Why would the compromise of absolute principles be considered desirable?
That question was posed to me in the comments section of this blog, and I think that it’s actually a worthwhile question that deserves an answer. In light of recent activities on the pro-gun front, there has been a lot of talk regarding 2nd Amendment absolutism vs. pro-2A stances that aren’t as hardline.
Uncle, Sebastian, and a few others including myself have all penned pieces recently on what kind of gun control we’d be willing to accept in the aftermath of the VA Tech shooting. The NRA has been merciless flagellated by some conservative blogs for supporting the measure before Congress to “improve” the NICS system.
It might come as a surprise to some that I’m actually a hardline 2A guy. I believe that “shall not be infringed” means precisely that, I believe that a great percentage of our current laws restricting the ownership and possession of firearms are un-Constitutional. The catch is that while I believe that “shall not be infringed” means exactly that; there aren’t a lot of people in positions of power that agree with me.
That’s why I’m willing to compromise on my absolutist beliefs. A quote that I’ve heard many times from several different people is “you have to know which hills are worth dying on”; or more succinctly: “Pick your battles”.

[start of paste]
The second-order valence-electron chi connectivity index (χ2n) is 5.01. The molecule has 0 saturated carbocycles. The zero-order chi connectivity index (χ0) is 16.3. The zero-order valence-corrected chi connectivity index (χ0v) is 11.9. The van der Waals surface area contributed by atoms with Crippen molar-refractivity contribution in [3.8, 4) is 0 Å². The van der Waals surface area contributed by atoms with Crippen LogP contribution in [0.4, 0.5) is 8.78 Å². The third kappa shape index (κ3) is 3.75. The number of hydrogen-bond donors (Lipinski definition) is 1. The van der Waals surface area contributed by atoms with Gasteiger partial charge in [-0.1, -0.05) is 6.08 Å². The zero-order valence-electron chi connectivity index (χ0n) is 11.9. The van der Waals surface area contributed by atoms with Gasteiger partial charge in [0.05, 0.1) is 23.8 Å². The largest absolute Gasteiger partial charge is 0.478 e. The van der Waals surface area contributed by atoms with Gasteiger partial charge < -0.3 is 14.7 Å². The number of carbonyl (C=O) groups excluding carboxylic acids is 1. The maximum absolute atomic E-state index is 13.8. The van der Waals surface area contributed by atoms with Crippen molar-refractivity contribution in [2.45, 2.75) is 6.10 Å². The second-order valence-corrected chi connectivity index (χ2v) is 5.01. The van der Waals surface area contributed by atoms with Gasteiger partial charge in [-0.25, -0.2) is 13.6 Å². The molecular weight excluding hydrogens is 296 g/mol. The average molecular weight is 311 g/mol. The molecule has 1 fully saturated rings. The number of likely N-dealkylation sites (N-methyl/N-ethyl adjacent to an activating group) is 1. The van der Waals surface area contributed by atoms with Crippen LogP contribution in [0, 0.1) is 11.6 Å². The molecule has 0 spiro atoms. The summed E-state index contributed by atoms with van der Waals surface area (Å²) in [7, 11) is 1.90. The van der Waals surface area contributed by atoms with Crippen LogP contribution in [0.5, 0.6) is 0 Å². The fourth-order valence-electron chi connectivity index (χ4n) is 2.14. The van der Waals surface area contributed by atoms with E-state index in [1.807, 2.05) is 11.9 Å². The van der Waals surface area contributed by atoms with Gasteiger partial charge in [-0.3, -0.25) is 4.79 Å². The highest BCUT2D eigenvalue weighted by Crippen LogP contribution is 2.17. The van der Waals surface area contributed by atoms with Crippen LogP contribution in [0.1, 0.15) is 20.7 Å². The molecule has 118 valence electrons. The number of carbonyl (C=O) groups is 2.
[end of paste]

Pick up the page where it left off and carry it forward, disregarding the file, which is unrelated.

The essence of compromise is give a little to get a little. I’m willing to compromise a bit in my absolutist beliefs if I feel that giving in one area will allow me to gain in another area. Unfortunately, that brings me around to my concern lately. I worry that our the 2A compromises of late have been nothing of the sort, instead of giving a little to get a little, we’ve given a little and received nothing in return. That isn’t a compromise at all, it’s a surrender of liberty.
Just as an example of the kind of compromise I have in mind: I would like nationwide reciprocity for concealed carry permits. To get this, I would be willing to have a training standard placed on all states concealed carry permits. Additionally, I would be willing to see .50 BMG rifles reclassified as NFA weapons to get my nationwide reciprocity bill passed.
That doesn’t mean that I want to see .50 BMG rifles classified as NFA weapons. I’d rather they weren’t. What it means is that I personally place a higher value on the concept of nationwide reciprocity than I do on .50 BMG rifles.
I have a lot of absolute principles. The problem with my absolute principles is that I don’t live in an absolute world – there are a lot more shades of gray in my everyday life than there are black & whites. The compromise of my absolute principles would be desirable if by so doing I could achieve an outcome that I placed higher value on than I place on my absolutism.